Invasive Species Compendium

Detailed coverage of invasive species threatening livelihoods and the environment worldwide

Abstract

Zebra or quagga mussel dominance depends on trade-offs between growth and defense-field support from Onondaga Lake, NY.

Abstract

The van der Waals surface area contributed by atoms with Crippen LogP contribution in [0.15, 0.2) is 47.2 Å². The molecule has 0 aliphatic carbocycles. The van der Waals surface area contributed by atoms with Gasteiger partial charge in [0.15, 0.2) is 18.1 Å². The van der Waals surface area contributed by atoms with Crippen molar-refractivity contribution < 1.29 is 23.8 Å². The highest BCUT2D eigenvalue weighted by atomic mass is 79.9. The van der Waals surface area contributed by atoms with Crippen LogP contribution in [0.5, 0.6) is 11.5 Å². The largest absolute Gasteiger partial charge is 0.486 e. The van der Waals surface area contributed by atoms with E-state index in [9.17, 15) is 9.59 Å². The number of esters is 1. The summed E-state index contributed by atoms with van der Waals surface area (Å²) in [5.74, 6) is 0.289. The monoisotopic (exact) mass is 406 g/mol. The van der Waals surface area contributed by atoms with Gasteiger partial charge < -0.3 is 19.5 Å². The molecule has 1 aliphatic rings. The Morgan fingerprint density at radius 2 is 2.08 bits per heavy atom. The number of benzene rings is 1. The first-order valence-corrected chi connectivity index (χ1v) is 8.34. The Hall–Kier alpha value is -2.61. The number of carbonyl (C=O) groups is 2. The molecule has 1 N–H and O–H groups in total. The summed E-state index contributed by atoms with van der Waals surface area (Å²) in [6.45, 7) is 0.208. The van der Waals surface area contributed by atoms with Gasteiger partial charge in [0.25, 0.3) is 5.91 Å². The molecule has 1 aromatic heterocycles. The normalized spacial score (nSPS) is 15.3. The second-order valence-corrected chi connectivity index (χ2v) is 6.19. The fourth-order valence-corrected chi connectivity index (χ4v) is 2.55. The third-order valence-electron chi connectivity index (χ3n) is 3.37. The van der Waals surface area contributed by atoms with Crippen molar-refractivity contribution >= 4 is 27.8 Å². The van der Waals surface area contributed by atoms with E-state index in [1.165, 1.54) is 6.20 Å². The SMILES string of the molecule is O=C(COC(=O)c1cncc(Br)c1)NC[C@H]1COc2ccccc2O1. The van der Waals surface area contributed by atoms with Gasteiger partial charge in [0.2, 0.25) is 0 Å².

Two invasive mussels (zebra mussel, Dreissena polymorpha and quagga mussel D. rostriformis bugensis) have restructured the benthic habitat of many water bodies in both Europe and North America. Quagga mussels dominate in most lakes where they co-occur even though zebra mussels typically invade lakes first. A reversal to zebra mussel over time has rarely been observed. Laboratory experiments have shown that quagga mussels grow faster than zebra mussels when predator kairomones are present and this faster growth is associated with lower investment in anti-predator response in quagga mussels than zebra mussels. This led to the hypothesis that the dominance of quagga mussels is due to faster growth that is not offset by higher vulnerability to predators when predation rates are low, as may be expected in newly colonized lakes. It follows that in lakes with high predation pressure, the anti-predatory investments of zebra mussels should be more advantageous and zebra mussels should be the more abundant of the two species. In Onondaga Lake, NY, a meso-eutrophic lake with annual mussel surveys from 2005 to 2018, quagga mussels increased from less than 6% of the combined mussel biomass in 2007 to 82% in 2009 (from 3 to 69% by number), rates typical of this displacement process elsewhere, but then declined again to 11-20% of the mussel biomass in 2016-2018. Average total mussel biomass also declined from 344-524 g shell-on dry weight (SODW)/m2 in 2009-2011 to 34-73 g SODW/m2 in 2016-2018, mainly due to fewer quagga mussels. This decline in total mussel biomass and a return to zebra mussel as the most abundant species occurred as the round goby (Neogobius melanostomus) increased in abundance. Both the increase to dominance of quagga mussels and the subsequent decline following the increase in this molluscivorous fish are consistent with the differences in the trade-off between investment in growth and investment in defenses of the two species. We predict that similar changes in dreissenid mussel populations will occur in other lakes following round goby invasions, at least on the habitats colonized by both species.